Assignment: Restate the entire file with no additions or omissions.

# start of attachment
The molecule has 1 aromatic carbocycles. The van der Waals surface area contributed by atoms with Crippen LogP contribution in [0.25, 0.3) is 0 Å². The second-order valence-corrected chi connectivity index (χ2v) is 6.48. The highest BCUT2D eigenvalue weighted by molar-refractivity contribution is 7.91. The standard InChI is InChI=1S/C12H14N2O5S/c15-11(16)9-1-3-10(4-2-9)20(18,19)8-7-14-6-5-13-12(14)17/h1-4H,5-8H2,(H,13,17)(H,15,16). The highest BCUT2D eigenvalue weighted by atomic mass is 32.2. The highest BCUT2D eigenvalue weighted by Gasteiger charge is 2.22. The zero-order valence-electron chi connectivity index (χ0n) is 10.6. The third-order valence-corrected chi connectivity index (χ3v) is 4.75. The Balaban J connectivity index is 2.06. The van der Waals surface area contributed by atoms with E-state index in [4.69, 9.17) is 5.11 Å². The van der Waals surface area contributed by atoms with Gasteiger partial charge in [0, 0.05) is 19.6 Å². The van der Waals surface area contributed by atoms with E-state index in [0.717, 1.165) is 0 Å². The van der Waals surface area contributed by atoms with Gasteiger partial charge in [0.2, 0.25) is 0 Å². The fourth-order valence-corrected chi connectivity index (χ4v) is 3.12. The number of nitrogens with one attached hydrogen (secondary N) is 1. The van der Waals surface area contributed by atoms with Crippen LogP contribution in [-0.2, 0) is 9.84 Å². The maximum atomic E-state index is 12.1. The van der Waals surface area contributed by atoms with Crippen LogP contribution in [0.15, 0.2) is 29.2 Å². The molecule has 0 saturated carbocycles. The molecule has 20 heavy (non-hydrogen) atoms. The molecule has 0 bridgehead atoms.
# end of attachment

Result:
The molecule has 1 aromatic carbocycles. The van der Waals surface area contributed by atoms with Crippen LogP contribution in [0.25, 0.3) is 0 Å². The second-order valence-corrected chi connectivity index (χ2v) is 6.48. The highest BCUT2D eigenvalue weighted by molar-refractivity contribution is 7.91. The standard InChI is InChI=1S/C12H14N2O5S/c15-11(16)9-1-3-10(4-2-9)20(18,19)8-7-14-6-5-13-12(14)17/h1-4H,5-8H2,(H,13,17)(H,15,16). The highest BCUT2D eigenvalue weighted by atomic mass is 32.2. The highest BCUT2D eigenvalue weighted by Gasteiger charge is 2.22. The zero-order valence-electron chi connectivity index (χ0n) is 10.6. The third-order valence-corrected chi connectivity index (χ3v) is 4.75. The Balaban J connectivity index is 2.06. The van der Waals surface area contributed by atoms with E-state index in [4.69, 9.17) is 5.11 Å². The van der Waals surface area contributed by atoms with Gasteiger partial charge in [0, 0.05) is 19.6 Å². The van der Waals surface area contributed by atoms with E-state index in [0.717, 1.165) is 0 Å². The van der Waals surface area contributed by atoms with Gasteiger partial charge in [0.2, 0.25) is 0 Å². The fourth-order valence-corrected chi connectivity index (χ4v) is 3.12. The number of nitrogens with one attached hydrogen (secondary N) is 1. The van der Waals surface area contributed by atoms with Crippen LogP contribution in [-0.2, 0) is 9.84 Å². The maximum atomic E-state index is 12.1. The van der Waals surface area contributed by atoms with Crippen LogP contribution in [0.15, 0.2) is 29.2 Å². The molecule has 0 saturated carbocycles. The molecule has 20 heavy (non-hydrogen) atoms. The molecule has 0 bridgehead atoms.